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Where the Stars Are Bright

Inspired by this week's Perseid meteor shower? Check out the best travel destinations to view celestial bodies.

With the recent opening of the largest telescopic astronomy project in the world—Chile’s Atacama Large Millimeter/submillimeter Array, or ALMA—astro-tourism has gone from niche to hotter-than-hot. And as the Perseid meteor shower peaks this week, national parks, hotels, and other travel destinations are offering curated astronomy experiences for star geeks and novices alike.

 

The best part? You don’t have to travel to the ends of the Earth to get awed by the night’s sky.

 

Atacama Desert, Chile

One of the driest places on earth, northern Chile’s stark Atacama Desert has ideal conditions for stargazing: high altitude, few clouds, and virtually no light pollution.  

What you’ll see: Near-perfect visibility gives you crystal-clear views of the Milky Way, Saturn and Jupiter. All the big players in the Southern Hemisphere, such as the Tarantula Nebula and the Fornax Cluster of galaxies can be observed.

Daytime playtime: Sandboard down a towering dune, ride on horseback across a massive salt flat, watch geysers at dawn or trek through wind-carved rock formations.
Where to stay: Relax at the Alto Atacama​ Desert Lodge​, ​​one of the most sustainable ​properties in South America ​with an outdoor observatory​.

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Mauna Kea, Hawaii

High above the town of Hilo on the Big Island is one of the most renowned observatories in the world, perched atop a 13,796-foot dormant volcano. It’s open to both professionals and amateur astro-enthusiasts alike. 

What you’ll see: Spot Northern Hemisphere classics with a stunning clarity, including Orion, the bands of Jupiter, Ursa Major and the Milky Way.

Daytime playtime: Hit the white sand crescent beach of Kauna‘oa for snorkeling, SUP or scuba diving. The truly intrepid may hike to the volcano’s summit. If you can outsmart the frigid temps and dizzying altitude, you’ll be rewarded with a killer view from the top of Hawaii’s tallest mountain.

Where to stay: Nearby Mauna Kea Beach Hotel is set on sprawling, palm-tree covered grounds.
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NamibRand International Dark Sky Reserve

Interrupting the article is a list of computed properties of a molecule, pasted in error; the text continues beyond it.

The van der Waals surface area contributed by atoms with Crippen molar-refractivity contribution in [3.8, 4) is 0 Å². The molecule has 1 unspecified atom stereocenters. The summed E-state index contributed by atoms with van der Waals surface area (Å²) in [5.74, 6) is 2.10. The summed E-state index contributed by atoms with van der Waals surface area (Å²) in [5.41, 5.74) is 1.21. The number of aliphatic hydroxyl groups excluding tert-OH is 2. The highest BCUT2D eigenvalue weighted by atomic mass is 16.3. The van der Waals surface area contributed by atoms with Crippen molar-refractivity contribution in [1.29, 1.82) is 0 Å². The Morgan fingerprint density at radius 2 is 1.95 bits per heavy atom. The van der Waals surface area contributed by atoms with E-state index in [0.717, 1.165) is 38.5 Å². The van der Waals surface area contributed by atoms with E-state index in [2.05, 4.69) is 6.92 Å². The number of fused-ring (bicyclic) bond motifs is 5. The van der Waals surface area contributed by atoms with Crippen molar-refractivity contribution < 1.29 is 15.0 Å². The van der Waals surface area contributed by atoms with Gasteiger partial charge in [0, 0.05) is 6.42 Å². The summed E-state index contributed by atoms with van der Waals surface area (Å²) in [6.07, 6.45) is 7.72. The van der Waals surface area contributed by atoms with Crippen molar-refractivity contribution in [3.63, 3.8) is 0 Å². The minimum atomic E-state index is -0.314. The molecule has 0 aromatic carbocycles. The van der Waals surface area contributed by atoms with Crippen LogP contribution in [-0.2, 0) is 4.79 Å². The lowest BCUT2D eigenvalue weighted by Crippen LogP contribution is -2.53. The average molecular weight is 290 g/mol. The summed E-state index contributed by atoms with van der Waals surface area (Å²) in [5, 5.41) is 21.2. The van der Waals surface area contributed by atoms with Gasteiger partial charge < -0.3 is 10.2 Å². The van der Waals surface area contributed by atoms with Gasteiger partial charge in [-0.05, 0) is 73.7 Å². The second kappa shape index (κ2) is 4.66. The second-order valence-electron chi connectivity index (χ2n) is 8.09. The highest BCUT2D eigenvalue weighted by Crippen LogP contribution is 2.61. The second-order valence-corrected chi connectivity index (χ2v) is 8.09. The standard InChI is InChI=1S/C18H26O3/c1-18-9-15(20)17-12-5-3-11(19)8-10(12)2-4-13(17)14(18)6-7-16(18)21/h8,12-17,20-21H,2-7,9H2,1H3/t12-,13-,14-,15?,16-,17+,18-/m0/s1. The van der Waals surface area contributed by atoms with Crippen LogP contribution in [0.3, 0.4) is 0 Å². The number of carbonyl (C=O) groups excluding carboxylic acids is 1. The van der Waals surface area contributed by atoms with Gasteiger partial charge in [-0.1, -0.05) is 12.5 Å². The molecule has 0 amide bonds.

This section of southern Africa is among the most sparsely populated countries on Earth. (And "perhaps the darkest location IDA has ever designated," according to the International Dark Sky Association.) Overnight guests, including local school children, can sleep out under the stars at an education center in the park.

What you’ll see: The skies above the reserve's 770 square miles of land are the closest you’ll ever get to “natural” darkness. The Milky Way blazes bright above your head. With a telescope, you might even see storms on Jupiter, a shooting star or the Southern Cross.

Daytime activities: Safari across the sun-baked terrain at sunrise or climb to the upper ridge of Big Daddy Dune, one of the highest in this area.

Where to stay: Staff at Sossusvlei Lodge will introduce you to all the major constellations and planets via telescope. 

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Lake Powell, Utah

The combination of a thin atmosphere and lack of artificial light for miles makes for an incredibly clear and inky-black sky above the Natural Bridges National Monument. In 2006, the International Dark-Sky Association named it the world’s first International Dark Sky Park.

What you’ll see: The colorful Milky Way through the “window” of the massive Owachomo Bridge.  

Daytime playtime: The 186-mile long lake offers sandy beaches, refreshingly cool water, and Instagram-worthy red-rock vistas. Dive in for boating, waterskiing, kayaking and fishing. Head to Rainbow Bridge National Monument, a natural sandstone bridge to explore its canyons and sand dunes.

Where to stay: Check into one of Amangiri Resort’s suites with Sky Terraces—three protecting walls with the open sky above and a pool below.

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Galloway Forest Park, Scotland

Glimpse more than 7,000 stars and planets (sans telescope) in Galloway Forest Park, the United Kingdom’s first dark sky destination.

What you’ll see: Head to Clatteringshaws, overlooking lochs and rolling hills. Or go to the Scottish Dark Sky Observatory for evening viewings. You’ll see the Milky Way and thousands of stars with the naked eye.

Daytime playtime: Take to the Raiders' Road Forest Drive and follow the winding River Dee; picnic beside the Otter Pool and watch out for wildlife.

Where to stay: Cally Palace Hotel is just outside the pretty village of Gatehouse of Fleet on the Solway coast, set in over 150 acres of grounds which used to be a 18th century country mansion.

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